Facilitation and Interference in Identification of Pictures and Words
Annual rept. 1 Dec 1991-30 Nov 1992
NEW YORK UNIV NY
Pagination or Media Count:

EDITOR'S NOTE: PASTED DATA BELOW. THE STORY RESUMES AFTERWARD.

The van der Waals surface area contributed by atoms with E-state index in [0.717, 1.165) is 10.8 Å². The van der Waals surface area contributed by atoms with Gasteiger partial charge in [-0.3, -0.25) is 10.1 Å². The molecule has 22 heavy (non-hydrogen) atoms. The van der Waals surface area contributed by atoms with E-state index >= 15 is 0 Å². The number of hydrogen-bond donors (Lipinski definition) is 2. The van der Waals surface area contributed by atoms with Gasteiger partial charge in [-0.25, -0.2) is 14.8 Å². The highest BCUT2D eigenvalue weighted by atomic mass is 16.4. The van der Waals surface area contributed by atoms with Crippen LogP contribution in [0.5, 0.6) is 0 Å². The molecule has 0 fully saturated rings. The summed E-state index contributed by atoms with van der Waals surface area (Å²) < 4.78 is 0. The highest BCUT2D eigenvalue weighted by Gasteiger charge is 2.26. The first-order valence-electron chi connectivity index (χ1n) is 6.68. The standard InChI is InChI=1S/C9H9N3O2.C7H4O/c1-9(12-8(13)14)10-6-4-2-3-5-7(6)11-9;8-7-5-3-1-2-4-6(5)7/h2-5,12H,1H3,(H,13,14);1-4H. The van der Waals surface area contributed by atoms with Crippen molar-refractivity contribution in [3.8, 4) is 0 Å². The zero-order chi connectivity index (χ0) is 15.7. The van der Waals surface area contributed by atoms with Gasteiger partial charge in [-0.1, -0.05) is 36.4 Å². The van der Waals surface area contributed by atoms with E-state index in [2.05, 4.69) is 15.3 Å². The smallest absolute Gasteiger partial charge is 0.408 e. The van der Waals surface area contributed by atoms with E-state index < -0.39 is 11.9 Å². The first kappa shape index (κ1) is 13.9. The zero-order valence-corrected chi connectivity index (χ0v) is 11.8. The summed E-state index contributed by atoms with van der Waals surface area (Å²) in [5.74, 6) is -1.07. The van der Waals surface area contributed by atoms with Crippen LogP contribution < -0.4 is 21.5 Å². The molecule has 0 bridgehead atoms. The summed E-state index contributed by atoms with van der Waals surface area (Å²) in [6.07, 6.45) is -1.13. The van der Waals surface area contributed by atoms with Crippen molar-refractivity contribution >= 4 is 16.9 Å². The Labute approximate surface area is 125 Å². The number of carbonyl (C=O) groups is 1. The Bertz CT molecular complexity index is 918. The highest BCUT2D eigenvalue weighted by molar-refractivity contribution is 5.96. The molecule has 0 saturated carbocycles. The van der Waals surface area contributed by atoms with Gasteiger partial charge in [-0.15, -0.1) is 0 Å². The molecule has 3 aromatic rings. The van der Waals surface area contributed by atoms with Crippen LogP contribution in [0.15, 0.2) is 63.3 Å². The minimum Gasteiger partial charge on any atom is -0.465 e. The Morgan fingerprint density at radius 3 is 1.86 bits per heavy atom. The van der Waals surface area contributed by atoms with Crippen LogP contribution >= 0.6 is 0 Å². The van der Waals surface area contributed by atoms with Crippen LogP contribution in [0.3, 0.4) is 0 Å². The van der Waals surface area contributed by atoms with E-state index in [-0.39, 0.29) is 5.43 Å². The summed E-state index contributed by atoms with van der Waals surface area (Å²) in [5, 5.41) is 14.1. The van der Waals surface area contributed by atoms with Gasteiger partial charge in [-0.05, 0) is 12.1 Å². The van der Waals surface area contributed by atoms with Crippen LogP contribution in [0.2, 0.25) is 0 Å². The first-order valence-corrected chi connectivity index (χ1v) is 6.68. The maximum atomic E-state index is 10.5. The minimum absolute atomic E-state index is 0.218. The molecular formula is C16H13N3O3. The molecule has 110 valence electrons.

This research is concerned with facilitation and interference in the identification of pictures and words. The authors study facilitation by presenting subjects with fragmented stimuli to identify during study, and then test the ability of various types of study stimuli to prime or improve performance on the same stimuli when presented again. An important finding from their previous research is that subjects show more priming when they study a picture that is moderately fragmented during study than one which is either very fragmented or almost intact. They accounted for this phenomenon by the perceptual closure hypothesis, which says that experiencing perceptual closure, or completion of an incomplete figure during a study episode, has the most facilitative effect on subsequent identification. They study interference by presenting more degraded versions of a picture or word just prior to the identification test. Perceptual interference is generally observed if a picture or word is preceded by more fragmented versions of itself just prior to identification. Much of their work on this aspect of the research concerns discovering the reason for the perceptual interference.
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